Materials Science on CDROM User Guide
Introduction to Point Defects
Version 2.1
Andrew Green, MATTER
John Humphreys, UMIST/University of Manchester
Ross Mackenzie, Open University
October 1997
Assumed Preknowledge
This module has been developed primarily as a background to the module Atomic Diffusion in Metals and Alloys for which a basic
understanding of the nature of vacancies and interstitials is essential. Before starting
this module, it is assumed that the student is familiar with:
 the basics of (metallurgical) thermodynamics;
 the terms Gibbs’ free energy, G, enthalpy, H and entropy,
S;
 the relationship G = HTS, where T is temperature;
 basic crystallography, including stacking sequences in FCC, BCC and CPH crystal
structures.
Module Structure
The module consists of two sections: Vacancies
and Interstitials. As previously mentioned, it
is not designed as a comprehensive treatment of this subject, but as a background
to the MATTER module Atomic Diffusion in Metals and Alloys.
This section begins with a brief description of some of the important types of point
defects in metals and alloys. They include:
 Vacancies
 Selfinterstitials
 (Foreign) interstitials
 Substitutional atoms
Each type is illustrated by a graphic.
The remainder of the section concentrates on vacancies, and in particular the equilibrium
vacancy concentration. Firstly, an overview is given of the variation in free energy
of a crystal, DG with vacancy concentration, X_{v}.
From this relationship, the equilibrium vacancy concentration, X_{v}^{e}
is shown to be that which results in the minimum free energy.
Having looked at the general relationship between X_{v} and DG, the module goes on to look in more detail at the
underlying theory.
The free energy term DG is first rewritten in terms
of enthalpy (DH) and entropy (DS)
of vacancy formation, using the familiar relationship:

(1) 
where T is the absolute temperature. The DH
and DS terms are each considered in turn.
Enthalpy of vacancy formation, DH
This is the change in enthalpy resulting from the addition of vacancies and arises from
the increase in internal energy caused by breaking interatomic bands (i.e. removing
atoms). By making the reasonable assumption that the X_{v} is low, such
that vacancyvacancy interactions can be ignored, it is shown that DH
is proportional to X_{v}, according to the equation:

(2) 
DH_{v} is the molar enthalpy of vacancy
formation.
Entropy of vacancy formation, DS
This arises from the increased degree of randomness introduced by the addition of
vacancies to a crystal. DS itself can be separated into
2 components:
 Thermal entropy,
 Configurational entropy.
Each of these terms is explained in further detail. It is shown that thermal entropy
can be given by:

(3) 
where DS_{v} is the molar thermal entropy.
Special attention is given to the dominant configurational entropy term, and a sidebranch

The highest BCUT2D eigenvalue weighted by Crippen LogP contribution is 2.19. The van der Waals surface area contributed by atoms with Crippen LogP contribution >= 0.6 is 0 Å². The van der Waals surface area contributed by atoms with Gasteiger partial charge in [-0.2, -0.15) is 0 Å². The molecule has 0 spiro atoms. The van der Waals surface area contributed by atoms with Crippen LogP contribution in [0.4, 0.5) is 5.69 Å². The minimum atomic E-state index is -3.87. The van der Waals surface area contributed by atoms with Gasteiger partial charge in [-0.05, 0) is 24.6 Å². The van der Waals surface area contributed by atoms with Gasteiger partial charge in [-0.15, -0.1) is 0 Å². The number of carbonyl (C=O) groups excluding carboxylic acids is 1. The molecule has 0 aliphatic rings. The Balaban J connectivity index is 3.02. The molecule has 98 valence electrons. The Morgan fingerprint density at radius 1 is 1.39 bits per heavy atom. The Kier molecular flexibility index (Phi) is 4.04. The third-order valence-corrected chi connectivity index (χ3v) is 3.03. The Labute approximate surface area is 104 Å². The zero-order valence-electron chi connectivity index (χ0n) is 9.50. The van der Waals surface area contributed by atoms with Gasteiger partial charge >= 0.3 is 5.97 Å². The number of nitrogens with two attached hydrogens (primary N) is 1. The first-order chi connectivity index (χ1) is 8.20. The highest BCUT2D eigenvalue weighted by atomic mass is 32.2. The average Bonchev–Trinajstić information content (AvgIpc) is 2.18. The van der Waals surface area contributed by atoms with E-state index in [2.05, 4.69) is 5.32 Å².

takes the user to background information and related exercises. An expression for
configurational entropy as a function of vacancy concentration is derived:

(4) 
The variation of each component, and hence DS with
vacancy concentration is illustrated by a graph.
Having seen how both DH and DS
vary with vacancy concentration, the relationship between DG
and X_{v} is revisited. An interactive graph plotting routine allows the
user to see the effect of some of the important parameters on the overall shape of the DG vs. X_{v }curve and hence on the equilibrium
vacancy concentration.
For many metallurgical processes, such as phase transformations, diffusion, creep,
etc., it is important to know how the equilibrium vacancy concentration, X_{v}^{e}
varies with temperature, T. The final page of the section shows that this
relationship can be given by:

(5) 
Often it is convenient to split DG into enthalpy and
entropy components, i.e.:

(6) 
The relatively temperatureinsensitive term exp(DS_{v
}/R) is normally taken as a constant of value ~3, to give:

(7) 
Interstitial solid solutions occur when the solute atoms occupy the interstices between
the solvent atoms. Such materials form the basis of some very important alloy systems, not
least FeC.
This section concentrates on the interstitial sites in the three most common metal
crystal structures, namely facecentred cubic (FCC), bodycentred cubic (BCC) and
closepacked hexagonal (CPH). In a series of 3 interactive exercises, the unit cell for
each structure is shown and the user asked to click the mouse at each of the points
corresponding the octahedral and tetrahedral interstices (voids). An example
of each type of interstice is available for those requiring guidance. Each individual
interstice becomes highlighted when correctly identified.
Additional questions for the FCC and BCC cases ask the student to calculate the void
radii as a fraction of the parent atom radii for both octahedral and tetrahedral
interstices.
The final page of the section compares the equilibrium concentration of
selfinterstitials with that of vacancies.
Bibliography
The student is referred to the following resources in this module:
Porter, D.A., and Easterling, K.E., Phase Transformations in Metals and Alloys,
2nd ed., Chapman & Hall, 1992
Henderson, B., Defects in Crystalline Solids, Arnold, 1972
Flynn, C.P., Point Defects and Diffusion, Clarendon Press, 1972